About the Book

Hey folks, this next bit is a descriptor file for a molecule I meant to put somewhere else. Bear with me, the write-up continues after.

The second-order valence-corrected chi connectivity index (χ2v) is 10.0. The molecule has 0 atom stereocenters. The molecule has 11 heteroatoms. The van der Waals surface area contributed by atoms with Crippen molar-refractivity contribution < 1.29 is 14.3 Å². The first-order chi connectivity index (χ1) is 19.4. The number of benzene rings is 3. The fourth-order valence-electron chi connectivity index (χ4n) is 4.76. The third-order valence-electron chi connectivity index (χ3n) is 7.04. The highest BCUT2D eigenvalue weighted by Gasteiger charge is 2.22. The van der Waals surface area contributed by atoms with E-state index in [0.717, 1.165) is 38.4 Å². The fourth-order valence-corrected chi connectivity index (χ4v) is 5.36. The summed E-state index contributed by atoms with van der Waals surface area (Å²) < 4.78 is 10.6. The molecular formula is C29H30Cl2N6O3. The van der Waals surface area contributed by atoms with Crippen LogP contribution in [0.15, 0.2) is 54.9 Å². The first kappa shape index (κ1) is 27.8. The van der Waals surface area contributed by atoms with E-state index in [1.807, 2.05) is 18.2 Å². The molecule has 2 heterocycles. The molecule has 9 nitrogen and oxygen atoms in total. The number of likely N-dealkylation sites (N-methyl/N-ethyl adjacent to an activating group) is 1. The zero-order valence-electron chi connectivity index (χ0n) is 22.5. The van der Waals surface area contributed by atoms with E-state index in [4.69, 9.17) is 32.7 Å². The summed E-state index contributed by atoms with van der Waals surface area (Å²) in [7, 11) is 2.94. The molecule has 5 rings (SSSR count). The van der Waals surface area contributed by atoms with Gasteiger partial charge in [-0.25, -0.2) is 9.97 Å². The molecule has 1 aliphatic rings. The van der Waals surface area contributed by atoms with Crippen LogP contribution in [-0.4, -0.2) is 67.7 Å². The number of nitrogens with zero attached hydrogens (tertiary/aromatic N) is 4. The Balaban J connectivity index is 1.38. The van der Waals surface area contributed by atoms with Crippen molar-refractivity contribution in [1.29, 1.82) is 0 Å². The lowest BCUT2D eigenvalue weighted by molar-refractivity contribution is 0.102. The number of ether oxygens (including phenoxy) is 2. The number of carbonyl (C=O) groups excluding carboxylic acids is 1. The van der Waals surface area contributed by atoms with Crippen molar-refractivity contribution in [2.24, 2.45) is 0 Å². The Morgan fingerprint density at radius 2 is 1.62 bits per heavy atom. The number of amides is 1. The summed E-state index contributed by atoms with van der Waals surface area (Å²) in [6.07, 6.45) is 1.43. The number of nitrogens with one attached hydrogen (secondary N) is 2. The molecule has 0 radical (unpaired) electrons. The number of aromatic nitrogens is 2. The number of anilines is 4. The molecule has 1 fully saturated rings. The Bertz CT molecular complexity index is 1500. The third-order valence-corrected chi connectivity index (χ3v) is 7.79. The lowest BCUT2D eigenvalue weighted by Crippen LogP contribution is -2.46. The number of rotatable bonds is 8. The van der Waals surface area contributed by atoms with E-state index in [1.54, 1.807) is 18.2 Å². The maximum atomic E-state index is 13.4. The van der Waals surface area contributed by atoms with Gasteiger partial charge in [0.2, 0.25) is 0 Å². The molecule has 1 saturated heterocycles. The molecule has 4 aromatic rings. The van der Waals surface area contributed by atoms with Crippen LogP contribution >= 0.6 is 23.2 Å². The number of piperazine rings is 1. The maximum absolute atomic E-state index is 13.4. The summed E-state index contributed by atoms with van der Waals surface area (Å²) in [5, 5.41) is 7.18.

If you are one of the descendants of this Alexander-Browder family group, "buckle your seatbelts!" You are about to travel through time into your ancestral lineage. This compelling journey into the past will afford you the pleasure of returning to your roots-to explore the places where your ancestors may have lived or been born. Lines have been drawn to help make little-known connections through 1738. With ancestors on both sides who were white slave owners and slaves, Narvelle Jasmine Alexander comes from two lineages, the Browder's and the Alexanders. In 1863, according to the census records of the surrounding Louisiana township of Chicot County State of Arkansas, Narvelle (my mother) Alexander's maternal grandfather, Caleb Featherston Browder, was born. His father, A.S. Browder, was a plantation owner from New Brunswick, Virginia. But mother's grandfather, Caleb, at least according to Browder family lore, was the white-Irish owner of the plantation, and his wife was a favored Indian servant in the plantation household. The family has no written record of Caleb's father, A.S. Browder, but clues were abundant in the Chicot County State of Arkansas census records. Mother expressed little knowledge about A.S. Browder-her great-great grandfather-or the nature of his relationship to her great-great-grandmother (Easter, who was his housekeeper) beyond the apparent sexual exploitation of servant by the master, typical to this place and time. "I know that A.S. Browder, who was white, was either Irish-born in England and made it here somehow, or his parents made it here somehow," according to Baptism records of Warwickshire, England, Church of England. In 1847 Simon Peter (Peter) Alexander, mother's paternal grandfather, was born. Research of Peter Alexander's records took me on a journey through Stony Point, North Carolina, where he was born. And through Thickety, South Carolina, where his mother, Nicea Littleyih, was born.